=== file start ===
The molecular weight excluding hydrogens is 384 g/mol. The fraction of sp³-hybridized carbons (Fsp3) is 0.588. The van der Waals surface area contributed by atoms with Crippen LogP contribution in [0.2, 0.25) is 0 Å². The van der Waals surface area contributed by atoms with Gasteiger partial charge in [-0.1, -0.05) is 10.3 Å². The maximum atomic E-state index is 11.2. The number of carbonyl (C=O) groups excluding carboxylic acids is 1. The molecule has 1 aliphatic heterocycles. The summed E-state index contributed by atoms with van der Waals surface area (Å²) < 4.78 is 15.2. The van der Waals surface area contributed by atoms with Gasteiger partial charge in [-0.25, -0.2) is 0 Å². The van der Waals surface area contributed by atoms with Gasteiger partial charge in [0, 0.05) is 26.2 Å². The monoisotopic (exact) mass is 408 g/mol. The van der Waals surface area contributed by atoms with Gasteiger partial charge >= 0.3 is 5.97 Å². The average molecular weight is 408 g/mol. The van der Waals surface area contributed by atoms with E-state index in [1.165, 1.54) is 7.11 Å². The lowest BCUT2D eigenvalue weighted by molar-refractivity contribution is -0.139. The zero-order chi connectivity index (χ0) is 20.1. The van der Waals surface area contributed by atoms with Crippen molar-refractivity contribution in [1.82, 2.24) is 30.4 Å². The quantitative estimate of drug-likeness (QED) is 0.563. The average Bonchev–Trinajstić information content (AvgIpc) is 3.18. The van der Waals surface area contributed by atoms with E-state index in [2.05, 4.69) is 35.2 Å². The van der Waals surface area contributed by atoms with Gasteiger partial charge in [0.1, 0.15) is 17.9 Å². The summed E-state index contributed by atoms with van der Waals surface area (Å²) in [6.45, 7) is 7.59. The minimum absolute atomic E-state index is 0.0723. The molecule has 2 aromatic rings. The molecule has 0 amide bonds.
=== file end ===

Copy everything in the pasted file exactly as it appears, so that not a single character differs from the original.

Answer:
The molecular weight excluding hydrogens is 384 g/mol. The fraction of sp³-hybridized carbons (Fsp3) is 0.588. The van der Waals surface area contributed by atoms with Crippen LogP contribution in [0.2, 0.25) is 0 Å². The van der Waals surface area contributed by atoms with Gasteiger partial charge in [-0.1, -0.05) is 10.3 Å². The maximum atomic E-state index is 11.2. The number of carbonyl (C=O) groups excluding carboxylic acids is 1. The molecule has 1 aliphatic heterocycles. The summed E-state index contributed by atoms with van der Waals surface area (Å²) < 4.78 is 15.2. The van der Waals surface area contributed by atoms with Gasteiger partial charge in [-0.25, -0.2) is 0 Å². The van der Waals surface area contributed by atoms with Gasteiger partial charge in [0, 0.05) is 26.2 Å². The monoisotopic (exact) mass is 408 g/mol. The van der Waals surface area contributed by atoms with Gasteiger partial charge >= 0.3 is 5.97 Å². The average molecular weight is 408 g/mol. The van der Waals surface area contributed by atoms with E-state index in [1.165, 1.54) is 7.11 Å². The lowest BCUT2D eigenvalue weighted by molar-refractivity contribution is -0.139. The zero-order chi connectivity index (χ0) is 20.1. The van der Waals surface area contributed by atoms with Crippen molar-refractivity contribution in [1.82, 2.24) is 30.4 Å². The quantitative estimate of drug-likeness (QED) is 0.563. The average Bonchev–Trinajstić information content (AvgIpc) is 3.18. The van der Waals surface area contributed by atoms with E-state index in [2.05, 4.69) is 35.2 Å². The van der Waals surface area contributed by atoms with Gasteiger partial charge in [0.1, 0.15) is 17.9 Å². The summed E-state index contributed by atoms with van der Waals surface area (Å²) in [6.45, 7) is 7.59. The minimum absolute atomic E-state index is 0.0723. The molecule has 2 aromatic rings. The molecule has 0 amide bonds.